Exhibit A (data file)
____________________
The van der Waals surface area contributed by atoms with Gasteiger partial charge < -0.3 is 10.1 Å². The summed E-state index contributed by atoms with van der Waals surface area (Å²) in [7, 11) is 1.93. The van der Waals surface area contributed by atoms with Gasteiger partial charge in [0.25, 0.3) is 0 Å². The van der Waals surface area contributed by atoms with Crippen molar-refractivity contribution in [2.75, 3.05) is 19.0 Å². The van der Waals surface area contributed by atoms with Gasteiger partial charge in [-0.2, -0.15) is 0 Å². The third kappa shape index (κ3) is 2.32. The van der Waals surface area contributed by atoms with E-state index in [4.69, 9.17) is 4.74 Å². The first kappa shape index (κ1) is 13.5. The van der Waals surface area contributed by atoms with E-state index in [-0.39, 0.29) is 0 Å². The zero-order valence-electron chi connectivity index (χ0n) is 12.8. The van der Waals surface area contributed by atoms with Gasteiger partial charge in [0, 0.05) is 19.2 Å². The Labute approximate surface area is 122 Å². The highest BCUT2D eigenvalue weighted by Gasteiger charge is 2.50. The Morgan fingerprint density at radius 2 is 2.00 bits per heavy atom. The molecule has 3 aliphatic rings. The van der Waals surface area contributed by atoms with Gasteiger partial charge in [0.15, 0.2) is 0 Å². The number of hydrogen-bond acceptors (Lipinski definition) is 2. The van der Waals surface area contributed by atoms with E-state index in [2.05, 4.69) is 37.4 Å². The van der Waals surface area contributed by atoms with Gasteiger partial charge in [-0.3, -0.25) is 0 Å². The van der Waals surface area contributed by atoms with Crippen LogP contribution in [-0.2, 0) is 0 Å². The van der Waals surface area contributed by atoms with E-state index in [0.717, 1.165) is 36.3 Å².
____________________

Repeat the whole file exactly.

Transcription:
The van der Waals surface area contributed by atoms with Gasteiger partial charge < -0.3 is 10.1 Å². The summed E-state index contributed by atoms with van der Waals surface area (Å²) in [7, 11) is 1.93. The van der Waals surface area contributed by atoms with Gasteiger partial charge in [0.25, 0.3) is 0 Å². The van der Waals surface area contributed by atoms with Crippen molar-refractivity contribution in [2.75, 3.05) is 19.0 Å². The van der Waals surface area contributed by atoms with Gasteiger partial charge in [-0.2, -0.15) is 0 Å². The third kappa shape index (κ3) is 2.32. The van der Waals surface area contributed by atoms with E-state index in [4.69, 9.17) is 4.74 Å². The first kappa shape index (κ1) is 13.5. The van der Waals surface area contributed by atoms with E-state index in [-0.39, 0.29) is 0 Å². The zero-order valence-electron chi connectivity index (χ0n) is 12.8. The van der Waals surface area contributed by atoms with Gasteiger partial charge in [0, 0.05) is 19.2 Å². The Labute approximate surface area is 122 Å². The highest BCUT2D eigenvalue weighted by Gasteiger charge is 2.50. The Morgan fingerprint density at radius 2 is 2.00 bits per heavy atom. The molecule has 3 aliphatic rings. The van der Waals surface area contributed by atoms with Gasteiger partial charge in [0.15, 0.2) is 0 Å². The number of hydrogen-bond acceptors (Lipinski definition) is 2. The van der Waals surface area contributed by atoms with E-state index in [2.05, 4.69) is 37.4 Å². The van der Waals surface area contributed by atoms with Gasteiger partial charge in [-0.3, -0.25) is 0 Å². The van der Waals surface area contributed by atoms with Crippen LogP contribution in [-0.2, 0) is 0 Å². The van der Waals surface area contributed by atoms with E-state index in [0.717, 1.165) is 36.3 Å².